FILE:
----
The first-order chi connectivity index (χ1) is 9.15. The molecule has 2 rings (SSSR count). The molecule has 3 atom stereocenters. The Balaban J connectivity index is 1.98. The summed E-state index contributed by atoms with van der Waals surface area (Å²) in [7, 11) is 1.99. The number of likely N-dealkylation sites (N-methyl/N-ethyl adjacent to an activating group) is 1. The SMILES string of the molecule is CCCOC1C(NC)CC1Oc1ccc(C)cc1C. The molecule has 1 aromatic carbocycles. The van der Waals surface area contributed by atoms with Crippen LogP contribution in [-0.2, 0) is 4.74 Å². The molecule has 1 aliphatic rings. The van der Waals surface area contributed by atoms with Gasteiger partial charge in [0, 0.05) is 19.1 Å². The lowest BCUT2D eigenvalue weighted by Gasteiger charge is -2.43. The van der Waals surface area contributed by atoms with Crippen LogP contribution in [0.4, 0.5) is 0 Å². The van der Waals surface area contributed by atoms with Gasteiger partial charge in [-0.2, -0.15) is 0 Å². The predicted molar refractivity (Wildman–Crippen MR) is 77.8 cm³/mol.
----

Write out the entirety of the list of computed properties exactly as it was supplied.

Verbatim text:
The first-order chi connectivity index (χ1) is 9.15. The molecule has 2 rings (SSSR count). The molecule has 3 atom stereocenters. The Balaban J connectivity index is 1.98. The summed E-state index contributed by atoms with van der Waals surface area (Å²) in [7, 11) is 1.99. The number of likely N-dealkylation sites (N-methyl/N-ethyl adjacent to an activating group) is 1. The SMILES string of the molecule is CCCOC1C(NC)CC1Oc1ccc(C)cc1C. The molecule has 1 aromatic carbocycles. The van der Waals surface area contributed by atoms with Crippen LogP contribution in [-0.2, 0) is 4.74 Å². The molecule has 1 aliphatic rings. The van der Waals surface area contributed by atoms with Gasteiger partial charge in [0, 0.05) is 19.1 Å². The lowest BCUT2D eigenvalue weighted by Gasteiger charge is -2.43. The van der Waals surface area contributed by atoms with Crippen LogP contribution in [0.4, 0.5) is 0 Å². The van der Waals surface area contributed by atoms with Gasteiger partial charge in [-0.2, -0.15) is 0 Å². The predicted molar refractivity (Wildman–Crippen MR) is 77.8 cm³/mol.